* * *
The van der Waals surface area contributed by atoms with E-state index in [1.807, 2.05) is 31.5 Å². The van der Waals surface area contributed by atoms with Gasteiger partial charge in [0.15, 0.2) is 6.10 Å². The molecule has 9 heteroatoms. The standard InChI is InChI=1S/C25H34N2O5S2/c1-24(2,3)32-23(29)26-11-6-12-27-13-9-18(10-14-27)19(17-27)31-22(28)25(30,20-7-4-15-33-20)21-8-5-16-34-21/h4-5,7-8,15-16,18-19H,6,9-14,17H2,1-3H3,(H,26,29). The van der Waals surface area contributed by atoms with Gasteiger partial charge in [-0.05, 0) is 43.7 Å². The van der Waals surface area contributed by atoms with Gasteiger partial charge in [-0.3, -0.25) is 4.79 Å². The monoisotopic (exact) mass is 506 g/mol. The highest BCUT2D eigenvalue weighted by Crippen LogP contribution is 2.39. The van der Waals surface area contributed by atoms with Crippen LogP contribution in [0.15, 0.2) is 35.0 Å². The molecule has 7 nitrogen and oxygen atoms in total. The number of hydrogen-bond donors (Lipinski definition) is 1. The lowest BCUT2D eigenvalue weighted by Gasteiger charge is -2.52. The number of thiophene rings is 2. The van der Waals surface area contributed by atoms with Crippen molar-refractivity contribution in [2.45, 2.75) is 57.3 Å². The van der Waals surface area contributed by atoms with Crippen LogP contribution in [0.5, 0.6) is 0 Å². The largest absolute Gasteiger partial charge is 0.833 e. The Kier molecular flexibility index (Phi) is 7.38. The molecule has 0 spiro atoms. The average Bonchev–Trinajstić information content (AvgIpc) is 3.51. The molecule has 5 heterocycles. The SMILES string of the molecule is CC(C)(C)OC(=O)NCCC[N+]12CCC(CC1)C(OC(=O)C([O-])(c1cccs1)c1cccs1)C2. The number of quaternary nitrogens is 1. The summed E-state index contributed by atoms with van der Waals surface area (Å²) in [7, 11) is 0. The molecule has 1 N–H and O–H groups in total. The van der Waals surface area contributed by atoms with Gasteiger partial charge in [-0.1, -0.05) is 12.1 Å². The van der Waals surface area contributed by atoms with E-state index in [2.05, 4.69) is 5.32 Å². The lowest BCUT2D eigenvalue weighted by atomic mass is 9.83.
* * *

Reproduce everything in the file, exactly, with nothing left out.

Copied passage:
The van der Waals surface area contributed by atoms with E-state index in [1.807, 2.05) is 31.5 Å². The van der Waals surface area contributed by atoms with Gasteiger partial charge in [0.15, 0.2) is 6.10 Å². The molecule has 9 heteroatoms. The standard InChI is InChI=1S/C25H34N2O5S2/c1-24(2,3)32-23(29)26-11-6-12-27-13-9-18(10-14-27)19(17-27)31-22(28)25(30,20-7-4-15-33-20)21-8-5-16-34-21/h4-5,7-8,15-16,18-19H,6,9-14,17H2,1-3H3,(H,26,29). The van der Waals surface area contributed by atoms with Gasteiger partial charge in [-0.05, 0) is 43.7 Å². The van der Waals surface area contributed by atoms with Gasteiger partial charge in [-0.3, -0.25) is 4.79 Å². The monoisotopic (exact) mass is 506 g/mol. The highest BCUT2D eigenvalue weighted by Crippen LogP contribution is 2.39. The van der Waals surface area contributed by atoms with Crippen LogP contribution in [0.15, 0.2) is 35.0 Å². The molecule has 7 nitrogen and oxygen atoms in total. The number of hydrogen-bond donors (Lipinski definition) is 1. The lowest BCUT2D eigenvalue weighted by Gasteiger charge is -2.52. The number of thiophene rings is 2. The van der Waals surface area contributed by atoms with Crippen molar-refractivity contribution in [2.45, 2.75) is 57.3 Å². The van der Waals surface area contributed by atoms with Crippen LogP contribution in [0.5, 0.6) is 0 Å². The largest absolute Gasteiger partial charge is 0.833 e. The Kier molecular flexibility index (Phi) is 7.38. The molecule has 0 spiro atoms. The average Bonchev–Trinajstić information content (AvgIpc) is 3.51. The molecule has 5 heterocycles. The SMILES string of the molecule is CC(C)(C)OC(=O)NCCC[N+]12CCC(CC1)C(OC(=O)C([O-])(c1cccs1)c1cccs1)C2. The number of quaternary nitrogens is 1. The summed E-state index contributed by atoms with van der Waals surface area (Å²) in [7, 11) is 0. The molecule has 1 N–H and O–H groups in total. The van der Waals surface area contributed by atoms with Gasteiger partial charge in [-0.1, -0.05) is 12.1 Å². The van der Waals surface area contributed by atoms with E-state index in [2.05, 4.69) is 5.32 Å². The lowest BCUT2D eigenvalue weighted by atomic mass is 9.83.